As we mentioned above, it isn’t really possible to “ace” a psychometric test. You won’t be able to score 100%, so don’t even worry about getting top marks. Instead, the psychometric test will reveal your strengths and weaknesses. In some cases, you might not even be aware of these personality traits.
Instead of trying to “study” for this type of test, you should instead take the time to become familiar with the setup. This can help you to perform better in a psychometric test and give a more accurate reading. Nerves can get the better of us in a test environment, and this can lead you to deliver answers and a performance that is completely out of character.
The best way to prepare is to take a few online tests to get to know how they work and what is expected. We are an engineering and technical recruiter, so we would advise our applicants to practice numerical reasoning tests. In a communications role, it would make more sense for applicants to practice their verbal reasoning tests.
Tests that explore personality traits are more generalised and can be useful to any applicant to explore. You might even be interested to learn what personality type you are. By taking this type of practice test, you will get to know the type of questions asked and how to approach them.
It’s also helpful to practice tests so that you can get used to reading the instructions and operating the questionnaire. Reading the instructions at the start of the test is vital, as this will hold important clues about things like the time limit, how to answer questions, and what to do if you want to skip a question.
No, only trained professionals should offer psychometric tests. While there are free tests online, these are not the same as one administered by a specially trained individual. A free online test might be great for practice, but it won’t give you an accurate view of what a psychometric test is really supposed to measure.
Interpreting the results requires training, and an untrained eye might jump to conclusions that aren’t really there. This is why it is an often contested part of the recruitment process. Since companies are able to find psychometric tests online, they may administer them without adequate training.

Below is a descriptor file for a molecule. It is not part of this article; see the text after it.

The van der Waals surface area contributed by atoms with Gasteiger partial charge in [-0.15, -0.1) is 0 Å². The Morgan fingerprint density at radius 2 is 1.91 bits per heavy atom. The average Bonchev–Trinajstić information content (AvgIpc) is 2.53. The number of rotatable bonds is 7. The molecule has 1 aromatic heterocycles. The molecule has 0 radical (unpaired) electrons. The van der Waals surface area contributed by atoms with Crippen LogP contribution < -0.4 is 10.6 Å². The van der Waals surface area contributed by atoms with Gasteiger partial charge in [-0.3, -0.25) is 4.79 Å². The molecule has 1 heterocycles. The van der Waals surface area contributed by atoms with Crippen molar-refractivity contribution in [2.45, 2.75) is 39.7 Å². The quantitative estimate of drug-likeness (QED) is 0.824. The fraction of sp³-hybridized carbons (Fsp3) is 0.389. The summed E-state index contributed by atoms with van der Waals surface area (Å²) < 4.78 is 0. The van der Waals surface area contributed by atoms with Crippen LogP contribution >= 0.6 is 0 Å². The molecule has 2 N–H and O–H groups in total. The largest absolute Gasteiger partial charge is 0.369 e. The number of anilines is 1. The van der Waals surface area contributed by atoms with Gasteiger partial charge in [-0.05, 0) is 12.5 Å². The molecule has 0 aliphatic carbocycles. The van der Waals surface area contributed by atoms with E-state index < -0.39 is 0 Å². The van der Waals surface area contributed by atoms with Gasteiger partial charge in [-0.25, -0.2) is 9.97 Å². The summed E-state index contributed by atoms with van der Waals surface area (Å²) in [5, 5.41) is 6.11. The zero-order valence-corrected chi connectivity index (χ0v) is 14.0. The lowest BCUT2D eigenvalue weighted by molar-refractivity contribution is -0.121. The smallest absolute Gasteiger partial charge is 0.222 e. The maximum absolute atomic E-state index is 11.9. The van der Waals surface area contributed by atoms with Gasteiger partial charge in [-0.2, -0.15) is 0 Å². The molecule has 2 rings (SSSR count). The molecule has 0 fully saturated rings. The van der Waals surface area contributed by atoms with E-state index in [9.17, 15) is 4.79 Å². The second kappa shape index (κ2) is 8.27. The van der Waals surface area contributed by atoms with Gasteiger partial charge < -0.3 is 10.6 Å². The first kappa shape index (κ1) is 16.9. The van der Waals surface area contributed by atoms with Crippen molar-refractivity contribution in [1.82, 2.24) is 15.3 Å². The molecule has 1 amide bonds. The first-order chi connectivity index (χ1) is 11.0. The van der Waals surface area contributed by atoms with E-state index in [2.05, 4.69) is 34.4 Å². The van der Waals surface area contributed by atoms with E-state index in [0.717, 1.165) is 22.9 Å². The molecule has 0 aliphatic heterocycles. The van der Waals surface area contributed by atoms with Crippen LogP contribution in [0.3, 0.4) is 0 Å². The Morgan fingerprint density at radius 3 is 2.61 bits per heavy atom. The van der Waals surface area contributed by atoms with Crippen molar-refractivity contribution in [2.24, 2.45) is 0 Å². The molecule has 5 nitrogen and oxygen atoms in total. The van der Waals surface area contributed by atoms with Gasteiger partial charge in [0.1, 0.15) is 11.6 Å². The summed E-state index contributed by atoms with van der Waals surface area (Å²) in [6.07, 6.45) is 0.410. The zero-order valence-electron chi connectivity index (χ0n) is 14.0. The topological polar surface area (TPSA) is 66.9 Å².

A far more effective type of test in this situation would be an aptitude test for a specific role. This will ask multiple-choice questions with a right or wrong answer. This is much easier to interpret than a psychometric test. Companies thinking about testing should either consult with a professional, work with a recruitment agency, or create their own quiz to test aptitude.
After you have taken a psychometric test, the facilitator should provide feedback on the findings. If the test has been used to make a hiring decision, it is often helpful to the person who didn’t make the cut to have some feedback on their performance. When there are no right or wrong answers, it can be difficult to accept the outcome of the test is the reason you didn’t get a role. Talking this through with the candidate will clear up any misunderstanding.
A test can reveal strengths and weaknesses that the candidate might not be aware of. This is why feedback should be handled with care. It can be difficult to hear that a test has shown you aren’t good at something you had previously believed yourself to be good at. Candidates might be upset with this news.
Likewise, you might be able to tell a candidate that they shine in a particular area. This could help to shape their future job search and even change their career path entirely. If a candidate does not make the cut, it can be helpful to provide feedback from their psychometric test alongside feedback from the rest of the interview process. This can help candidates to understand the decision process and allow them to move forward with their search with confidence.